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LEAPing Into Action

By Jennifer Nelson
 | Aug 30, 2016

LT341_LEAP1Many teachers in Nigeria were never taught how to encourage their students to read and write critically and creatively. It’s not often a prioritized objective in their country’s education system—but that’s changing.

“Some teachers simply assume that reading is all about English language, and others think the task of teaching reading and literacy is the business of the English language teacher alone,” explains Gabriel B. Egbe, president of the Reading Association of Nigeria (RAN).

Complicating matters, there are no Nigerian higher education institutions with degree programs in either reading or literacy, and the country struggles with limited access to books. Egbe notes that many teachers are also hesitant to collaborate with each other or pursue opportunities to develop their own literacy or teaching skills.

Enter RAN, which aims to shift priorities and improve literacy instruction in schools through teacher training and student reading programs. One of ILA’s more than 75 affiliates, RAN continues to face obstacles, ranging from a lack of resources to the inability of students to read and write even in their native language, but it is making significant strides.

RAN recently teamed up with the state government to institute the Literacy Enhancement and Achievement Project (LEAP) as a pilot program in Anambra State, Nigeria. Designed to empower teachers to develop their skills in the core subjects of English, mathematics, and basic science and technology at the junior secondary school level, LEAP is a school-based collaborative learning model created to promote literacy enhancement and achievement.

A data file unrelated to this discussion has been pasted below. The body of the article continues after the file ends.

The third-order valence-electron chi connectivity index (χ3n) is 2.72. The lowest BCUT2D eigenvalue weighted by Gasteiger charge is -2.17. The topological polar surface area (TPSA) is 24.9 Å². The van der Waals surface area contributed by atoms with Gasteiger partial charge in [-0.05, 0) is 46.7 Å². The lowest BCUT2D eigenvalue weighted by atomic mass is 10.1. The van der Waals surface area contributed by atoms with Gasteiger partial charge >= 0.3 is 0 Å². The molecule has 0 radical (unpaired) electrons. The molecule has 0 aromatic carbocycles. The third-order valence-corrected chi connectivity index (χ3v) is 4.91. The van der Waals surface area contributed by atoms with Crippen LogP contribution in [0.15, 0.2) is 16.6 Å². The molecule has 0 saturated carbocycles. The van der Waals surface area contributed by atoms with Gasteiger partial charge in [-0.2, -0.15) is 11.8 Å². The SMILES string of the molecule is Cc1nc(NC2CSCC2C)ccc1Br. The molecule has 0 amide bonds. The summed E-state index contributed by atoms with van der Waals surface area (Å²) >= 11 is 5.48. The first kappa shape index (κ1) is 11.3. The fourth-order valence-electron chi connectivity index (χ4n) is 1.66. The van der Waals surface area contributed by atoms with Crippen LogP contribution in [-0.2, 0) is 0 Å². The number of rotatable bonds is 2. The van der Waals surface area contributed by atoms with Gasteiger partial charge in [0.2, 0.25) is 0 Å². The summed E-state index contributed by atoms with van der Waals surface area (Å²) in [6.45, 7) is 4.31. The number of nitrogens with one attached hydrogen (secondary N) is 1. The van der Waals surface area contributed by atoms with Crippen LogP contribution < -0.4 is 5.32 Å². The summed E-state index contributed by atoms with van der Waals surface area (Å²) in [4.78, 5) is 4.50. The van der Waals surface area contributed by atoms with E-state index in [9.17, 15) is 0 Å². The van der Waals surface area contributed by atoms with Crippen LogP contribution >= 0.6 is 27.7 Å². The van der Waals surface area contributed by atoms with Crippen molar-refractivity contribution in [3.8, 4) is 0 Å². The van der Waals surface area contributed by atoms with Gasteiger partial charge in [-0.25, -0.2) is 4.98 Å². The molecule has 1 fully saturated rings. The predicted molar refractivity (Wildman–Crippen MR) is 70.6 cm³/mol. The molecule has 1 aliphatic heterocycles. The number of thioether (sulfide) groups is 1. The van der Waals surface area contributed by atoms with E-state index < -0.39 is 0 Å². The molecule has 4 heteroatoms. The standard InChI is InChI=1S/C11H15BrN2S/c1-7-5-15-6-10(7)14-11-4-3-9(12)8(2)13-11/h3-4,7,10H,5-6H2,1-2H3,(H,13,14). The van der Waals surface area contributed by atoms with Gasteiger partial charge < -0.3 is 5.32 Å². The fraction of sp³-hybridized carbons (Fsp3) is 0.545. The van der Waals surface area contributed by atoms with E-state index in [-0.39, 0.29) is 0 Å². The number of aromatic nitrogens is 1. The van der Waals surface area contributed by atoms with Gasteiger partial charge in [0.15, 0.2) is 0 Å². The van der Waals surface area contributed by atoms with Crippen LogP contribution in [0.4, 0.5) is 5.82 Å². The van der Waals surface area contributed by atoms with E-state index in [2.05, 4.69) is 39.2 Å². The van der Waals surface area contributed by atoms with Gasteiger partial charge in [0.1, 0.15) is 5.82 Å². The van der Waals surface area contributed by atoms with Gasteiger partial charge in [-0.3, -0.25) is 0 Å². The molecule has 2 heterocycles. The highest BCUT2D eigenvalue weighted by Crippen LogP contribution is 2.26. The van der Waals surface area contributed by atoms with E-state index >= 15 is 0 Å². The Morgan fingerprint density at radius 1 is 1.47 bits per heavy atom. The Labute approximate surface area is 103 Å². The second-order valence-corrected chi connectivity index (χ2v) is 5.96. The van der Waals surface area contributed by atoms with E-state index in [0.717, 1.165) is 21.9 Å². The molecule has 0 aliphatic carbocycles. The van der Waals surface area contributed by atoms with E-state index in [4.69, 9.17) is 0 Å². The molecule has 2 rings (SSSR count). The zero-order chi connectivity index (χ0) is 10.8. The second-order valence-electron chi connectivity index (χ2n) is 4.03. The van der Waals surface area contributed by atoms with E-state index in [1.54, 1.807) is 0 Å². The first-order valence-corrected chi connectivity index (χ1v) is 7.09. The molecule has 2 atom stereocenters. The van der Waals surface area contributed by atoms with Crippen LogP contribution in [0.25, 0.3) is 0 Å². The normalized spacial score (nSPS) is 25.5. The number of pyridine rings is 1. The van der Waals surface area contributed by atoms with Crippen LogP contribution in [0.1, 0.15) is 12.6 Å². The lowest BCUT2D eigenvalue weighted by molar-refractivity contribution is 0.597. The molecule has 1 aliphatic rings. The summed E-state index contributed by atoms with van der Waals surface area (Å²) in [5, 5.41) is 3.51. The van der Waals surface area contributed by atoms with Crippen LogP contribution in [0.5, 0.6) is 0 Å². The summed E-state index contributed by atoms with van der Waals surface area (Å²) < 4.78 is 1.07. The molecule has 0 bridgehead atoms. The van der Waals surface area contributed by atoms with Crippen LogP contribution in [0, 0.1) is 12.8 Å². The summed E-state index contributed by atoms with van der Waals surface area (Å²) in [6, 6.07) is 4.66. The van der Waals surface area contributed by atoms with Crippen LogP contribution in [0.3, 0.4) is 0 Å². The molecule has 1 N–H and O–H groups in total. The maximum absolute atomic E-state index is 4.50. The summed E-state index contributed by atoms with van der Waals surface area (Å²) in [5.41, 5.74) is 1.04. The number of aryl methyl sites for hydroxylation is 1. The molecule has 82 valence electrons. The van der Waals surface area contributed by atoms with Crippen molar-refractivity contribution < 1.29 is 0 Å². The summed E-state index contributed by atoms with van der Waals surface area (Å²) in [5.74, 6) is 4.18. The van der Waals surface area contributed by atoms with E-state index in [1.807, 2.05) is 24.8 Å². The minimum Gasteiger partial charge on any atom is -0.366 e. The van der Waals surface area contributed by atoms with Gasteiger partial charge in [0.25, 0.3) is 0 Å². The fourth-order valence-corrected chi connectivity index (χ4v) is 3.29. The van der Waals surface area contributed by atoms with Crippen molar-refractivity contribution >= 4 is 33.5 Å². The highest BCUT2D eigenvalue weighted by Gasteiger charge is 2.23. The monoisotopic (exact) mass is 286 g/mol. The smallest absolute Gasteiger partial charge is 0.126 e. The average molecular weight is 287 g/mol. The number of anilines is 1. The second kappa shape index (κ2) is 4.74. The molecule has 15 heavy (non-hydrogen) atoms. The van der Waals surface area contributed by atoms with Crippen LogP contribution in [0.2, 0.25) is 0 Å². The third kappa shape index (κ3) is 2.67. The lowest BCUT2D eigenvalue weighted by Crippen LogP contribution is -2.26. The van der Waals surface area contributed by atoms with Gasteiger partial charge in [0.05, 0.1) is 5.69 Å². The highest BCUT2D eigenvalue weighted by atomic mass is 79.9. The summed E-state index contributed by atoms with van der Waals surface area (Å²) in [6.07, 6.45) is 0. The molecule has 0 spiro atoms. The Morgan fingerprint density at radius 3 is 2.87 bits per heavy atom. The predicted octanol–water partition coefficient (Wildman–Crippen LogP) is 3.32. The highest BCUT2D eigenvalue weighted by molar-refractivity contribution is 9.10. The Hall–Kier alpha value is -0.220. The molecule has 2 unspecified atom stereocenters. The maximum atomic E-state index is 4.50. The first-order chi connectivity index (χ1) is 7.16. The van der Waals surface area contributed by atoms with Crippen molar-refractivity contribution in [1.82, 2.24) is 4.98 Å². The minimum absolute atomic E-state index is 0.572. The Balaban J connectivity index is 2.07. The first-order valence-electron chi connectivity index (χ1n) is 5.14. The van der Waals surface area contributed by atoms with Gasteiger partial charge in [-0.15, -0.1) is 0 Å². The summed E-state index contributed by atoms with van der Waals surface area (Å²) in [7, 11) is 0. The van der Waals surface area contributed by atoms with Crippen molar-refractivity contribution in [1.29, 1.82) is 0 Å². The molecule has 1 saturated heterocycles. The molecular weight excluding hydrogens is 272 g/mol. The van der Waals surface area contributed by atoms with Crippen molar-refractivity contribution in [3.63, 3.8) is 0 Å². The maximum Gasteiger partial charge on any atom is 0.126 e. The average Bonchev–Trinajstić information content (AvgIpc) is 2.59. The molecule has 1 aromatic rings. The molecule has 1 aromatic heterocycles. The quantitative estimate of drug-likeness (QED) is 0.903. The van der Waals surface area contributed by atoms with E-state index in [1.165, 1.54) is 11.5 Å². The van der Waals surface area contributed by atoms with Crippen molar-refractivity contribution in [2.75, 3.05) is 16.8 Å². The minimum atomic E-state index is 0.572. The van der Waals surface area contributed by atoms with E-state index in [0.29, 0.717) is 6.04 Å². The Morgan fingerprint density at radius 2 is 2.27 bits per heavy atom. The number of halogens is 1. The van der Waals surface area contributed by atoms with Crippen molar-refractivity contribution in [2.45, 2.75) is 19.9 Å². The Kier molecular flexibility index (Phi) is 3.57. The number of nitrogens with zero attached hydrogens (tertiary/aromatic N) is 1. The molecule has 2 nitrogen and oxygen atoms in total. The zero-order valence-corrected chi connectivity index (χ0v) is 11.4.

“We wanted to develop and implement a standard blueprint for enhancing the literacy empowerment of every child in the schools and colleges in the state,” explains Willie M. Obiano, executive governor of Anambra State.

LEAP, which began last September and wrapped up in April, was the first major collaboration between RAN and the state government.

“The LEAP proposal had two goals: to ensure that teachers themselves could learn to appreciate and enjoy reading and writing, as well as to empower them to teach their students how to effectively and efficiently receive, give, and use information through written texts,” adds professor Chukwuemeka Eze Onukaogu, chair of the board of trustees for RAN, who served on the LEAP implementation team along with Egbe, Irene Mbanefo, Irene Ossisioma, Chinwe Muodumogu, Gabriel Oyinloye, Grace Abiodun-Ekus, and Iroegbu Ahuekwe.

Encouraging meaningful interpretation

Three local government areas were selected for the pilot: Awka South, Anambra East, and Orumba South, and a toolkit with literacy materials was developed to assist the master trainers and trainees. In total, there were 478 teachers in 41 schools with a student population of 15,600 involved. The schools were divided into clusters on the basis of proximity.

One teacher for each of the three core school subjects was selected from the 41 schools and was trained as a master teacher for 18 days to flow his or her training to other teachers in each school. The cluster meetings were facilitated by master teachers and lasted for 16 weeks.

According to Alis Headlam, lead presenter for LEAP’s JSS Literacy Training Workshop, the teachers were first engaged in theoretical and scientific knowledge about learning and literacy, followed by practical strategies and techniques that encourage interaction, demonstration, and discussion.